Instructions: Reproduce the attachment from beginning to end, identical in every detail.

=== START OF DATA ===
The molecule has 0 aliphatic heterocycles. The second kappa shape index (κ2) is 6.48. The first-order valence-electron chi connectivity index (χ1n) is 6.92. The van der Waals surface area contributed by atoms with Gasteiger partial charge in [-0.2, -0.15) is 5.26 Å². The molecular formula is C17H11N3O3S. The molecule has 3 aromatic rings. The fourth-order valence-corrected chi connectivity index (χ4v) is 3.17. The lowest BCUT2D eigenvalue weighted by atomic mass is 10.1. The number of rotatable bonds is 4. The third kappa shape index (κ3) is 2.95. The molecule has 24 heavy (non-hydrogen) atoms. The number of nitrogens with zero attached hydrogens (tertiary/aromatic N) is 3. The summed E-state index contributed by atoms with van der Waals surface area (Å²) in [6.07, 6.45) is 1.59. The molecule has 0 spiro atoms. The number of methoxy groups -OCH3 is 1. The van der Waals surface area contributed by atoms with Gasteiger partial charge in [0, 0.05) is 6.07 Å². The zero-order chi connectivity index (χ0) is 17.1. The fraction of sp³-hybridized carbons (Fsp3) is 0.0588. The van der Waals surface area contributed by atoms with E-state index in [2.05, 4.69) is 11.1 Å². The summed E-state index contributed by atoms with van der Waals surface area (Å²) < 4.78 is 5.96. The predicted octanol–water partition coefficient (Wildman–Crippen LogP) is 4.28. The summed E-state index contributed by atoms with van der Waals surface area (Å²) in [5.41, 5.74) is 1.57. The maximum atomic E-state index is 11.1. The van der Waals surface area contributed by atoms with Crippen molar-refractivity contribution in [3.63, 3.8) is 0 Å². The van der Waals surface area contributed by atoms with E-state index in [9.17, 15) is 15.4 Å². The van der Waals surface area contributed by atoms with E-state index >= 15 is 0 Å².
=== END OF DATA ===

The molecule has 0 aliphatic heterocycles. The second kappa shape index (κ2) is 6.48. The first-order valence-electron chi connectivity index (χ1n) is 6.92. The van der Waals surface area contributed by atoms with Gasteiger partial charge in [-0.2, -0.15) is 5.26 Å². The molecular formula is C17H11N3O3S. The molecule has 3 aromatic rings. The fourth-order valence-corrected chi connectivity index (χ4v) is 3.17. The lowest BCUT2D eigenvalue weighted by atomic mass is 10.1. The number of rotatable bonds is 4. The third kappa shape index (κ3) is 2.95. The molecule has 24 heavy (non-hydrogen) atoms. The number of nitrogens with zero attached hydrogens (tertiary/aromatic N) is 3. The summed E-state index contributed by atoms with van der Waals surface area (Å²) in [6.07, 6.45) is 1.59. The molecule has 0 spiro atoms. The number of methoxy groups -OCH3 is 1. The van der Waals surface area contributed by atoms with Gasteiger partial charge in [0, 0.05) is 6.07 Å². The zero-order chi connectivity index (χ0) is 17.1. The fraction of sp³-hybridized carbons (Fsp3) is 0.0588. The van der Waals surface area contributed by atoms with E-state index in [2.05, 4.69) is 11.1 Å². The summed E-state index contributed by atoms with van der Waals surface area (Å²) < 4.78 is 5.96. The predicted octanol–water partition coefficient (Wildman–Crippen LogP) is 4.28. The summed E-state index contributed by atoms with van der Waals surface area (Å²) in [5.41, 5.74) is 1.57. The maximum atomic E-state index is 11.1. The van der Waals surface area contributed by atoms with Crippen molar-refractivity contribution in [3.63, 3.8) is 0 Å². The van der Waals surface area contributed by atoms with E-state index in [9.17, 15) is 15.4 Å². The van der Waals surface area contributed by atoms with E-state index >= 15 is 0 Å².